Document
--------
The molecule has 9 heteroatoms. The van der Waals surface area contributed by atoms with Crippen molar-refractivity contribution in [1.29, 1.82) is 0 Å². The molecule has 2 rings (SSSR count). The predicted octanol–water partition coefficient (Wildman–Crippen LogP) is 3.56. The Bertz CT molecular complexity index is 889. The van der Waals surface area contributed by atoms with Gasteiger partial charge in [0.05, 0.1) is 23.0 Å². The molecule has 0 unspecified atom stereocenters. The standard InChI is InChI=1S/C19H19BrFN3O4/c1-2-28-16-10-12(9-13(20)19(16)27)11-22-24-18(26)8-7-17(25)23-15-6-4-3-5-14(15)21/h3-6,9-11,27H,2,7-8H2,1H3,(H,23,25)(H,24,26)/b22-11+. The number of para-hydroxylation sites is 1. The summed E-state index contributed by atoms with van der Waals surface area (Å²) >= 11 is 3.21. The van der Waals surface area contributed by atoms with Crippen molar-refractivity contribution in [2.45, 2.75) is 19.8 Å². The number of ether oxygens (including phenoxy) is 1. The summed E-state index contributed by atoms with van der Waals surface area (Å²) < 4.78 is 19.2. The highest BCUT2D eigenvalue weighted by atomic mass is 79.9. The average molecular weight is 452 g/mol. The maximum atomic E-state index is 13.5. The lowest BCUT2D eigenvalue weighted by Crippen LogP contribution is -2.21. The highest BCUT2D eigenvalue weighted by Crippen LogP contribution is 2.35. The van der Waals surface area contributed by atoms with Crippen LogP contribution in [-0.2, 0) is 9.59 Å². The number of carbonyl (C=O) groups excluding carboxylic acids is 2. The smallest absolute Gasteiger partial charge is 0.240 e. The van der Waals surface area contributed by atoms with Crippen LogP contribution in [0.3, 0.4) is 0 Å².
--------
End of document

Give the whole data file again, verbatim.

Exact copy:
The molecule has 9 heteroatoms. The van der Waals surface area contributed by atoms with Crippen molar-refractivity contribution in [1.29, 1.82) is 0 Å². The molecule has 2 rings (SSSR count). The predicted octanol–water partition coefficient (Wildman–Crippen LogP) is 3.56. The Bertz CT molecular complexity index is 889. The van der Waals surface area contributed by atoms with Gasteiger partial charge in [0.05, 0.1) is 23.0 Å². The molecule has 0 unspecified atom stereocenters. The standard InChI is InChI=1S/C19H19BrFN3O4/c1-2-28-16-10-12(9-13(20)19(16)27)11-22-24-18(26)8-7-17(25)23-15-6-4-3-5-14(15)21/h3-6,9-11,27H,2,7-8H2,1H3,(H,23,25)(H,24,26)/b22-11+. The number of para-hydroxylation sites is 1. The summed E-state index contributed by atoms with van der Waals surface area (Å²) >= 11 is 3.21. The van der Waals surface area contributed by atoms with Crippen molar-refractivity contribution in [2.45, 2.75) is 19.8 Å². The number of ether oxygens (including phenoxy) is 1. The summed E-state index contributed by atoms with van der Waals surface area (Å²) < 4.78 is 19.2. The highest BCUT2D eigenvalue weighted by atomic mass is 79.9. The average molecular weight is 452 g/mol. The maximum atomic E-state index is 13.5. The lowest BCUT2D eigenvalue weighted by Crippen LogP contribution is -2.21. The highest BCUT2D eigenvalue weighted by Crippen LogP contribution is 2.35. The van der Waals surface area contributed by atoms with Crippen LogP contribution in [-0.2, 0) is 9.59 Å². The number of carbonyl (C=O) groups excluding carboxylic acids is 2. The smallest absolute Gasteiger partial charge is 0.240 e. The van der Waals surface area contributed by atoms with Crippen LogP contribution in [0.3, 0.4) is 0 Å².